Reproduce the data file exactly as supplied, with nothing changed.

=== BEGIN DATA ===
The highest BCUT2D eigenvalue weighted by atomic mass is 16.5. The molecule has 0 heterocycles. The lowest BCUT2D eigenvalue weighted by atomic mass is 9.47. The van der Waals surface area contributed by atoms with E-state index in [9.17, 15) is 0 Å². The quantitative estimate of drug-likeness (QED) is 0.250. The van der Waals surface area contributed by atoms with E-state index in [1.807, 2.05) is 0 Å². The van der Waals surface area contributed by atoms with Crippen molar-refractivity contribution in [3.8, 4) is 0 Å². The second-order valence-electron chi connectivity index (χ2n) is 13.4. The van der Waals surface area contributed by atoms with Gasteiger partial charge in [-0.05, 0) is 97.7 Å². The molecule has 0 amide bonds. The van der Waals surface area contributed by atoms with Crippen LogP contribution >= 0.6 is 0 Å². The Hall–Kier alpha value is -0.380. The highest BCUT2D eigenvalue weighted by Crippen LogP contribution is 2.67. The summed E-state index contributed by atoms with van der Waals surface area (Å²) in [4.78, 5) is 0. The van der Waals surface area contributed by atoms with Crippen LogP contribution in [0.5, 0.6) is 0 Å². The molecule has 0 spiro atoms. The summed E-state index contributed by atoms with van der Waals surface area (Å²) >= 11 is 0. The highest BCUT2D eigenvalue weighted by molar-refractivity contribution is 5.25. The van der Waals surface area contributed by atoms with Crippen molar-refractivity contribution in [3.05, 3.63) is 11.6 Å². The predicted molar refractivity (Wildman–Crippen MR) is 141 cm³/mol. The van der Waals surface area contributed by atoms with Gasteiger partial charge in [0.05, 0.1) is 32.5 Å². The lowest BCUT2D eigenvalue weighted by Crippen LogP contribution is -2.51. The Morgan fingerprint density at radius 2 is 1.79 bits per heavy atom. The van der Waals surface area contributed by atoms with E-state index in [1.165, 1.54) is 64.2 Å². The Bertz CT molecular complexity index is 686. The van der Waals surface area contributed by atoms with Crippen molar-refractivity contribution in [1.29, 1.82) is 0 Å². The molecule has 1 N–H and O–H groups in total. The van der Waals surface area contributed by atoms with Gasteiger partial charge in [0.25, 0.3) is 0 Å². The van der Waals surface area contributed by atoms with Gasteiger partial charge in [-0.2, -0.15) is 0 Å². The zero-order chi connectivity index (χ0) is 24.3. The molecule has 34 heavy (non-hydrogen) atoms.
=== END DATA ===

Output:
The highest BCUT2D eigenvalue weighted by atomic mass is 16.5. The molecule has 0 heterocycles. The lowest BCUT2D eigenvalue weighted by atomic mass is 9.47. The van der Waals surface area contributed by atoms with E-state index in [9.17, 15) is 0 Å². The quantitative estimate of drug-likeness (QED) is 0.250. The van der Waals surface area contributed by atoms with E-state index in [1.807, 2.05) is 0 Å². The van der Waals surface area contributed by atoms with Crippen molar-refractivity contribution in [3.8, 4) is 0 Å². The second-order valence-electron chi connectivity index (χ2n) is 13.4. The van der Waals surface area contributed by atoms with Gasteiger partial charge in [-0.05, 0) is 97.7 Å². The molecule has 0 amide bonds. The van der Waals surface area contributed by atoms with Crippen LogP contribution >= 0.6 is 0 Å². The Hall–Kier alpha value is -0.380. The highest BCUT2D eigenvalue weighted by Crippen LogP contribution is 2.67. The summed E-state index contributed by atoms with van der Waals surface area (Å²) in [4.78, 5) is 0. The van der Waals surface area contributed by atoms with Crippen LogP contribution in [0.5, 0.6) is 0 Å². The molecule has 0 spiro atoms. The summed E-state index contributed by atoms with van der Waals surface area (Å²) >= 11 is 0. The highest BCUT2D eigenvalue weighted by molar-refractivity contribution is 5.25. The van der Waals surface area contributed by atoms with Crippen molar-refractivity contribution in [3.05, 3.63) is 11.6 Å². The predicted molar refractivity (Wildman–Crippen MR) is 141 cm³/mol. The van der Waals surface area contributed by atoms with Gasteiger partial charge in [0.05, 0.1) is 32.5 Å². The lowest BCUT2D eigenvalue weighted by Crippen LogP contribution is -2.51. The Morgan fingerprint density at radius 2 is 1.79 bits per heavy atom. The van der Waals surface area contributed by atoms with E-state index in [1.165, 1.54) is 64.2 Å². The Bertz CT molecular complexity index is 686. The van der Waals surface area contributed by atoms with Crippen molar-refractivity contribution in [1.29, 1.82) is 0 Å². The molecule has 1 N–H and O–H groups in total. The van der Waals surface area contributed by atoms with Gasteiger partial charge in [0.25, 0.3) is 0 Å². The van der Waals surface area contributed by atoms with Gasteiger partial charge in [-0.2, -0.15) is 0 Å². The zero-order chi connectivity index (χ0) is 24.3. The molecule has 34 heavy (non-hydrogen) atoms.